In her spare time, Abby Slutsky enjoys brainstorming unique ways of entertaining.
Yom Kippur, also known as the “Day of Atonement,” is one of the holiest days of the year for those who practice the Jewish faith. On this special day, many Jews fast and repent for their sins.
In the past, it has also been one of the most crowded days at synagogues. Many Jews who normally do not attend services do attend on special days like Yom Kippur. After attending services and fasting, many choose to end the holiday at sunset by sitting down to a cold meal of lox, fish, and bagels. More often than not, family or friends share the holiday by breaking the fast with those close to them.
Due to the pandemic this year, many Jews are likely to forego services, and some may even break their fast without inviting anyone beyond their immediate family. Thus, the question arises, “How can you celebrate Yom Kippur at home and still feel like you have observed the holiday?”
The ideas in this article can help you observe some Yom Kippur traditions without entering a synagogue. With a little creativity and effort, you can make your celebration special.
4 Ways to Celebrate Yom Kippur at Home
- Attend a Virtual Yom Kippur Holiday Service
- Create Your Own Services or Tradition
- Reach Out and Try to Mend a Rift
- Prepare and Serve Your Break-the-Fast as Though You Were Having Company
1. Attend a Virtual Yom Kippur Holiday Service
Many temples offer virtual services for Jews who cannot attend a traditional, in-person Yom Kippur service. Whether you are reform or conservative, there is likely to be a service that meets your needs.
Although donations are encouraged, Central Synagogue offers free Yom Kippur and other services throughout the year. The Yome Kippur and Kol Nidre service times are updated near the date of the holiday. Visit Central Synagogue's website to get up-to-date information on the times of their holiday and other services.
Adas Israel offers conservative services for Yom Kippur that you can stream on your computer. On Sunday, September 27, 2020, they offer a traditional Kol Nidre service that begins at 6:00 p.m., and at 6:30 p.m., they have a community Kol Nidre service with music. On Monday, September 28, 2020, they have many service options. There is a 9:30 a.m. traditional service, and a community service with music that starts at 10:00 in the morning. There is also a 10:00 a.m. minyan service, and several afternoon services that start at 4:45 p.m. or 5:45 in the evening.
To view their full selection of events, visit the Adas Israel schedule page. Their service instruction page will guide you through the procedure of accessing services. They encourage donations, but there is no set fee. Additionally, Adas Israel offers some religious discussion opportunities.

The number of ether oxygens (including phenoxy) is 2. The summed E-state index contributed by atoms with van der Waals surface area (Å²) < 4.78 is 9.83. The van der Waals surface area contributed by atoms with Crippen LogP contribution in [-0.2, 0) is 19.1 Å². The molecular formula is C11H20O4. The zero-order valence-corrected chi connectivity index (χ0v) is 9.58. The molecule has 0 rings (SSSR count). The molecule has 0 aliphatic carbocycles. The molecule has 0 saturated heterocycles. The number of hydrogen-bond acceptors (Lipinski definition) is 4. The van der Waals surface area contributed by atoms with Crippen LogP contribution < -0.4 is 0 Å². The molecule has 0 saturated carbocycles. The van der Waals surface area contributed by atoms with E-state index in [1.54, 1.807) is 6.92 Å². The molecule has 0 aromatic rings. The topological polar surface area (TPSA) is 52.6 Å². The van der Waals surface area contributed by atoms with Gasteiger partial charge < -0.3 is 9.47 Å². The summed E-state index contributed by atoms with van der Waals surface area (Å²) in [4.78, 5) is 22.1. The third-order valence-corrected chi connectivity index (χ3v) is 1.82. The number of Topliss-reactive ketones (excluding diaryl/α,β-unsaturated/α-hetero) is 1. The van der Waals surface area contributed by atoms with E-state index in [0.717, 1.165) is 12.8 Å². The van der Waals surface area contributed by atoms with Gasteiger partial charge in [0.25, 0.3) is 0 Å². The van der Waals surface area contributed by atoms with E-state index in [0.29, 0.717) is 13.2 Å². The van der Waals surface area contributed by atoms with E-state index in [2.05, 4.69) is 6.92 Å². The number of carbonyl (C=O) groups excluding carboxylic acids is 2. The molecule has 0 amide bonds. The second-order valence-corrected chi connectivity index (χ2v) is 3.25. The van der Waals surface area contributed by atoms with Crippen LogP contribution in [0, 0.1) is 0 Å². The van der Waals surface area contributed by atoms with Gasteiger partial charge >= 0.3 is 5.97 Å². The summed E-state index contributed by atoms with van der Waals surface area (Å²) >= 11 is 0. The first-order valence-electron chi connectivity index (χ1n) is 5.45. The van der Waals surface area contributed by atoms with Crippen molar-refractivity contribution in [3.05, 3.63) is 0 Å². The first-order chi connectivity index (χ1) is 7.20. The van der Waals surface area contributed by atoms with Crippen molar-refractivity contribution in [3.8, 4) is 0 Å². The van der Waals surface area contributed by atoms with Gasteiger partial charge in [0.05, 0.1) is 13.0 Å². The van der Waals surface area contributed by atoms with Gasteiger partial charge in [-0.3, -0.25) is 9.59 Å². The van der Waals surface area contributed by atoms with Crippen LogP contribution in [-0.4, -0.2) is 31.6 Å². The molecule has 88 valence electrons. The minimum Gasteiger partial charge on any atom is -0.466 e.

2. Create Your Own Service or Tradition
Creating a service can be a bit more work than listening to one that a Rabbi officiates. However, it can be a fun way to create an interactive opportunity for the whole family to participate in the service. Additionally, you can modify the length and activities in the service so that even those participants with short attention spans stay engaged.
Gateways Access to Jewish Learning offers excellent resources to teach your children about Yom Kippur. Scroll toward the bottom of the page to find their Yom Kippur selections. Your children can learn why you fast, the correct clothing to wear during the holidays, and Yom Kippur social skills, such as apologizing. Gateways also provides some free holiday activities and crafts that you can do with your children.
If you just want to quickly hear the shofar being blown, NC17's short video tells a little bit about the shofar (a ram's horn blown during the holiday service), and you can hear its sound while you learn about its significance.
Read More From Holidappy
Reclaiming Judaism offers information about Yom Kippur that can serve as a discussion forum for your family in lieu of a traditional service. Their page also suggests that you may want to wear white to acknowledge Yom Kippur because white signifies a new beginning or a blank page that you can improve upon throughout the year.
You can also create a virtual service with friends and family. Invite each participant to share one prayer or story that is reflective of the holiday. It does not need to be long, but your efforts will help make the holiday special.
3. Reach Out and Mend a Rift
Yom Kippur traditions include atoning for your sins and seeking forgiveness. Sometimes family members drift apart and hold grudges for misunderstandings that happened a long time ago. Now is the time to try to make a phone call and offer an olive branch for a reconciliation. Or, if you were wrong, apologize and try to put it behind you.
4. Prepare and Serve Your Break-the-Fast as Though You Were Having Company
This does not mean that you have to buy food for ten people if you are only four. However, when you host a family gathering, you probably put more effort into serving your food and setting your table. There is no reason why your immediate family should not experience the same "company" treatment even if no one else is joining your Yom Kippur celebration.
Set the table with your best china; use linen napkins. If desired, put candles on the table or purchase an attractive centerpiece. Create and garnish a fish platter with parsley, herbs, or other items to make it attractive and eye-catching.
Serve wine with the meal, and do not be afraid to use the nice wine glasses that you only use once or twice a year. If you usually set the table with placemats, use a pretty tablecloth. These extra details at your break-the-fast meal will help make the holiday seem special.
© 2020 Abby Slutsky
Abby Slutsky (author) from America on September 15, 2020:
Thanks for reading.
Danny from India on September 15, 2020:
Yom Kippur like Lent serves as a reminder to come clean after the period.
Nice article Abby.